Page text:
Building a financial plan for your future is easier if you think about the events that will shape your life and then plan ahead. File image: IOL
The stages and things you should be thinking about are starting out and getting established (ages 18 to early thirties). At this stage, education and getting a car, rather than thinking about retirement are priorities. But, this is the time to begin thinking that far ahead.
At this stage you should concentrate on developing life-time habits such as making sure that you pay yourself first. Decide what you want to save and put this aside before spending any money. You can build future financial independence earlier than you think if you decide, for example, to put away 33percent of your earnings for the future.
Committing money to investments that stop you from drawing it out takes away temptation. A 12-month fixed investment is ideal. The money grows and you can’t get it.
Deduct your compulsory savings and then set aside money for living and short-term goals.
Consider starting a long-term fund. Investment portfolios that are aligned to lifestyle goals, such as education and buying a house are good ways to go. The earlier you invest the less the investment will cost and the more you will benefit.
Wisely invest some of your budget. For example, cars just don’t hold their value. Buy a pre-owned car or downsize and you will have money available when you need it.
In the mid-thirties to 50, begin to accumulate assets. With your education complete and career path decided, you are now focusing on family and other responsibilities such as home loans, saving for the future of your children and other needs.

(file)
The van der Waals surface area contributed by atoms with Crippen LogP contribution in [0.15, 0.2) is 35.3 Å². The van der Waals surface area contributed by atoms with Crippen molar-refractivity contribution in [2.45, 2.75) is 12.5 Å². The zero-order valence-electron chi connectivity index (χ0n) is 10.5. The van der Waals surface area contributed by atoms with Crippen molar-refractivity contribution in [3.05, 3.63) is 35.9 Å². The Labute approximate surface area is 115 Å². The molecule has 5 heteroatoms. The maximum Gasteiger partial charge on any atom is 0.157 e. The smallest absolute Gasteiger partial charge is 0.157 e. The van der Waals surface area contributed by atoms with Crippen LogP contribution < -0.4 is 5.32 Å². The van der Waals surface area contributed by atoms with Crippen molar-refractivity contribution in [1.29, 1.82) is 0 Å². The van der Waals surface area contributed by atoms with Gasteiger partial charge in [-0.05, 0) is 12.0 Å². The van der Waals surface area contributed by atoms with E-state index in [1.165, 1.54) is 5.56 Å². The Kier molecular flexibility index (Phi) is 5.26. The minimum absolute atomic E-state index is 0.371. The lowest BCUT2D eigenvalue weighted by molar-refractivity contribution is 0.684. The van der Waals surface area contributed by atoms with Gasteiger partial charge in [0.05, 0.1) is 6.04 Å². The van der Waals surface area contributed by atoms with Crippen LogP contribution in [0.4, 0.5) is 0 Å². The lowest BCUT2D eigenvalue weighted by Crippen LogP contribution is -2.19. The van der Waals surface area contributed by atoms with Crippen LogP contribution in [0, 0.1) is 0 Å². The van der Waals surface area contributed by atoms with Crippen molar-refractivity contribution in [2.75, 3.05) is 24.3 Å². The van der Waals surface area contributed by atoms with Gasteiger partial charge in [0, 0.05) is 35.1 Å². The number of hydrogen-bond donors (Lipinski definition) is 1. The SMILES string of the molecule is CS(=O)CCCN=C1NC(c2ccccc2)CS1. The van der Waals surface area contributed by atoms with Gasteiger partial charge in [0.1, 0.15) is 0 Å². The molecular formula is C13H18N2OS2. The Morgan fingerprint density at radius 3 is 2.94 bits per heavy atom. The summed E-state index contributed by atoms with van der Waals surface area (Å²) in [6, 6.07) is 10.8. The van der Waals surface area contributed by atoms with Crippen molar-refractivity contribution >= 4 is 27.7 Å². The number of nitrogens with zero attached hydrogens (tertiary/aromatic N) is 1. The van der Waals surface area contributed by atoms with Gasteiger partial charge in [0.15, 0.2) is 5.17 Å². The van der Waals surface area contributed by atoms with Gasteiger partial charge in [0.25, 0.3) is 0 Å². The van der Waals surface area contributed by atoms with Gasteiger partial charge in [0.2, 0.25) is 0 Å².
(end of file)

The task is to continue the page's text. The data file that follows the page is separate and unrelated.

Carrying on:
Typically, this is the time of your life when you get established and your income increases accordingly. You should be looking at increasing your contributions to medium and long-term savings and taking out life insurance, diversifying savings and moving into shares, unit trusts and other products, reassessing your retirement savings and adjusting them if necessary.
Make sure that you have a will.
Review your investment plans regularly and get a professional financial planner to assess what you need for the next stage of your life. As you approach 50, it pays to be realistic about your health and plan for contingencies that could result if your health doesn’t stay good.
Independent family and the road to retirement (age 50-65). Ironically, life gets cheaper and earnings greater at this stage. Children leave home and even begin their own families. Simultaneously, your earning power peaks. Retirement beckons.
The important things to consider now include making sure you have no debt as you approach retirement. After retirement, you have to live on investments and pensions. Major debts can be financially damaging.
Consolidate your investments so they are low-risk investments that offer steady, inflation-linked returns, adjust your long-term retirement strategy and thinking about increasing your contributions to a retirement annuity. Plan your estate and ensure that family – rather than the taxman – benefit when you die.
Errol Meyer is the head of advisory services at Standard Bank Financial Consulting.